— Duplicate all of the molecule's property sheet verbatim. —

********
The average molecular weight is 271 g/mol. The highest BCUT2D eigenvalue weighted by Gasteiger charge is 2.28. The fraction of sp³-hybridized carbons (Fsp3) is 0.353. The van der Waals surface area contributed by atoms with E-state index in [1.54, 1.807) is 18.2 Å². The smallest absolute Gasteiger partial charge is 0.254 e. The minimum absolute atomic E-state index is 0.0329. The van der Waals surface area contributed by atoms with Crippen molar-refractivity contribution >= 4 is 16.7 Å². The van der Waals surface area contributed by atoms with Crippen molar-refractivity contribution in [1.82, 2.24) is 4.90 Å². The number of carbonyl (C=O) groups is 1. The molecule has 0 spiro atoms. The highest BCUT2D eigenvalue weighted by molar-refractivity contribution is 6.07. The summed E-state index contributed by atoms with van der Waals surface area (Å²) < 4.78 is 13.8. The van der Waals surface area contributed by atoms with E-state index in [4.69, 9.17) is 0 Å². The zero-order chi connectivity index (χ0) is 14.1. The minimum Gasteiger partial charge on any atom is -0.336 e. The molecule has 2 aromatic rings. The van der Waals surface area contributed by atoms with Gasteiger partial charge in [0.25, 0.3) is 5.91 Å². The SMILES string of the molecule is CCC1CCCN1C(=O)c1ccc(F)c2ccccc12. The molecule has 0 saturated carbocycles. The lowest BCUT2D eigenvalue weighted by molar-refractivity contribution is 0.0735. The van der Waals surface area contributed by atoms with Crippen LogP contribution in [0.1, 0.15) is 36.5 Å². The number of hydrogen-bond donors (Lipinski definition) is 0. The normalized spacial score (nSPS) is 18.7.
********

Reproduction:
The average molecular weight is 271 g/mol. The highest BCUT2D eigenvalue weighted by Gasteiger charge is 2.28. The fraction of sp³-hybridized carbons (Fsp3) is 0.353. The van der Waals surface area contributed by atoms with E-state index in [1.54, 1.807) is 18.2 Å². The smallest absolute Gasteiger partial charge is 0.254 e. The minimum absolute atomic E-state index is 0.0329. The van der Waals surface area contributed by atoms with Crippen molar-refractivity contribution >= 4 is 16.7 Å². The van der Waals surface area contributed by atoms with Crippen molar-refractivity contribution in [1.82, 2.24) is 4.90 Å². The number of carbonyl (C=O) groups is 1. The molecule has 0 spiro atoms. The highest BCUT2D eigenvalue weighted by molar-refractivity contribution is 6.07. The summed E-state index contributed by atoms with van der Waals surface area (Å²) < 4.78 is 13.8. The van der Waals surface area contributed by atoms with E-state index in [4.69, 9.17) is 0 Å². The zero-order chi connectivity index (χ0) is 14.1. The minimum Gasteiger partial charge on any atom is -0.336 e. The molecule has 2 aromatic rings. The van der Waals surface area contributed by atoms with Gasteiger partial charge in [0.25, 0.3) is 5.91 Å². The SMILES string of the molecule is CCC1CCCN1C(=O)c1ccc(F)c2ccccc12. The molecule has 0 saturated carbocycles. The lowest BCUT2D eigenvalue weighted by molar-refractivity contribution is 0.0735. The van der Waals surface area contributed by atoms with Crippen LogP contribution in [0.1, 0.15) is 36.5 Å². The number of hydrogen-bond donors (Lipinski definition) is 0. The normalized spacial score (nSPS) is 18.7.